St Andrews in support of Jafar Panahi

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Last month, Iranian filmmaker Jafar Panahi was sentenced to six years in prison and received a twenty year ban on writing or directing films, giving interviews to foreign media or foreign travel.

The charges for ‘propaganda against the state’ came after Panahi, famous for his gritty, social realist approach, was found to be making a film about the social unrest following the 2009 election in Tehran, when President Mahmoud Ahmadinejad was re-elected. Mohammed Rasoulof, a young filmmaker assisting Panahi, was also imprisoned. Panahi said of the sentence “when a filmmaker does not make films it is as if he is jailed. Even when he is freed from the small jail, he finds himself wandering in a larger jail.”

Recognised as being a leading figure in the Iranian New Wave, Panahi’s films include The Circle which was awarded the ‘Golden Lion’ at the 2000 Venice Film Festival, and Offside, which won the ‘Silver Bear’ at the 2006 Berlin Film Festival.

His arrest has stirred a worldwide appeal, with Amnesty International fronting a protest against his imprisonment, along with huge backing from international filmmakers and organisations such as The Directors’ Guild. Meanwhile, around the world, film festivals and award ceremonies have been honouring the director.

At the Oscars, on the 27 February, white ribbons are to be worn on prominent display to show support. The Cannes Film Festival, last May, left an empty chair on the jury for Panahi when he was detained by the Iranian government. This month, a chair will be left empty on the jury of the Berlin Film Festival (10-20 February). In addition, the festival will showcase a series of Panahi’s films as well as hosting discussion panels on the topics of censorship and propaganda filmmaking. The festival director, Dieter Kosslick, said of the news “We are going to use every opportunity to protest against this drastic verdict.”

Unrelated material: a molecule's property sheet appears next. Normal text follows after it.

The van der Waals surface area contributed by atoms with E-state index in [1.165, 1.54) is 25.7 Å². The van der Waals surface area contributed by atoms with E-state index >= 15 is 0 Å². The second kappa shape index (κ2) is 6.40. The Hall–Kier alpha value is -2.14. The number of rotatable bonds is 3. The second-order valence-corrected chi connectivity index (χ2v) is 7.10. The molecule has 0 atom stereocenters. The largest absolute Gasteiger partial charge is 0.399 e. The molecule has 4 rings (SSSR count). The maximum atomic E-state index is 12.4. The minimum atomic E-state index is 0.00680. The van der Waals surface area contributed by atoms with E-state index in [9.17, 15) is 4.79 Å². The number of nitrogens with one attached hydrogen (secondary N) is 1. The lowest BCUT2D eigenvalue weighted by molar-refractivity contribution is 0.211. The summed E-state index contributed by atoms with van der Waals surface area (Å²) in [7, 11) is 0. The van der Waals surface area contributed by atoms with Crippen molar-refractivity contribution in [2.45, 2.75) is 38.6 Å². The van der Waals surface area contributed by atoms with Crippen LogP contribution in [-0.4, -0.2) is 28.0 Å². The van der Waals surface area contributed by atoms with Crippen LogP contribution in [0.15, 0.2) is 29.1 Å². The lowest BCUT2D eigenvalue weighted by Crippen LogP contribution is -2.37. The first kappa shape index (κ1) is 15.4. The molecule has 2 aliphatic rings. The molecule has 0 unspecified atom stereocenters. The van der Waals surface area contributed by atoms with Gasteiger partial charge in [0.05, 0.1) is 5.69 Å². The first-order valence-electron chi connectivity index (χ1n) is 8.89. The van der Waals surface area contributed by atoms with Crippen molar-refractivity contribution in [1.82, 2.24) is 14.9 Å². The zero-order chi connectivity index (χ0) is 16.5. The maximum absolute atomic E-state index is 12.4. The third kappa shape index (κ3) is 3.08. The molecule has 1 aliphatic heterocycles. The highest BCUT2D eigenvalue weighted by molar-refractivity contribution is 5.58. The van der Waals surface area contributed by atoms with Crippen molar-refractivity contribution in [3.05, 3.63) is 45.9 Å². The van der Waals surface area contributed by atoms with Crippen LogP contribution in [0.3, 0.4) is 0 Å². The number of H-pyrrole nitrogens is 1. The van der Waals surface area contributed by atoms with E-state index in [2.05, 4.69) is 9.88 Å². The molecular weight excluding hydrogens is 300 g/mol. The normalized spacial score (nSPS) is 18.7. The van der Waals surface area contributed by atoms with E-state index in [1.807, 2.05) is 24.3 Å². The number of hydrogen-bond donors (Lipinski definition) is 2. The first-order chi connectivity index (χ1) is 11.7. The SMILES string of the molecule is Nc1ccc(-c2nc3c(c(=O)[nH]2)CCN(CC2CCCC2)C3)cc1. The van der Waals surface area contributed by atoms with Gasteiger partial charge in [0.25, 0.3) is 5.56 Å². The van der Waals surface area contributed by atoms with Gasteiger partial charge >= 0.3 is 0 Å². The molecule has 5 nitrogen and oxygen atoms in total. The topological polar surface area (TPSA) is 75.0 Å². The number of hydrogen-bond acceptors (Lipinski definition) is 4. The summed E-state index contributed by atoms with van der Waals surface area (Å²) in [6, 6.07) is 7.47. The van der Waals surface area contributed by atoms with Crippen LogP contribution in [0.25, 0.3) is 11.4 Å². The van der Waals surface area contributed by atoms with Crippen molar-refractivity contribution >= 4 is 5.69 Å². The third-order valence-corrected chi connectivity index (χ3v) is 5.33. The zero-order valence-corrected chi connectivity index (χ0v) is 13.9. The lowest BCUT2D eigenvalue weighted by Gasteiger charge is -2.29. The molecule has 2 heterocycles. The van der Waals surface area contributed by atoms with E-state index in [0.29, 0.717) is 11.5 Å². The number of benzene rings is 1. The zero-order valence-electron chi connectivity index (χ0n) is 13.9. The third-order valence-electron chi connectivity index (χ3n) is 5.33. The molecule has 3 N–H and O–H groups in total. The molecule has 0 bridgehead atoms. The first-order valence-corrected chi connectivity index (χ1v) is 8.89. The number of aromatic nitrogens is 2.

Closer to home, The Glasgow Short Film Festival, which opens this weekend, has dedicated itself to Jafar Panahi and will be screening his latest short The Accordion, a film inspired by the Universal Declaration of Human Rights.

Here in St Andrews, the independent filmmaking initiative The St Andrews Film Collective will be screening a series of six Panahi films over six weeks to celebrate his work. The first (Thursday 17 February, School 2, 6pm) will be Offside about a group of Iranian girls who disguise themselves as boys to be able to watch a football game. Funny and entertaining yet striking and subversive, the film represents some of today’s best Iranian cinema. As a number of Panahi’s films have been banned in his own country and Panahi’s filmmaking career has now been cut short, the recognition and appreciation of his work is of paramount importance.

The Saint caught up with festival organiser and founder of The Film Collective Adam Miklós to find out more: “At the Collective we try to see where the boundaries are with filmmaking, how far we can go, and we try to be very open minded about things. At the same time as screening his films, we will be setting a filmmaking challenge on the topic of censorship with the hope that over the six films you will gain a different perspective. Let’s see how people feel about something serious. I feel very privileged to have the time and the facilities to make it happen. I think the most optimistic thing to come out of this would be that other universities would do something similar. I think that’s how it starts.”

To find out more about the Jafar Panahi Film Festival in St Andrews, join the Facebook group, St Andrews Supports Jafar Panahi, to keep updated on the latest news and events.

Flossie Topping

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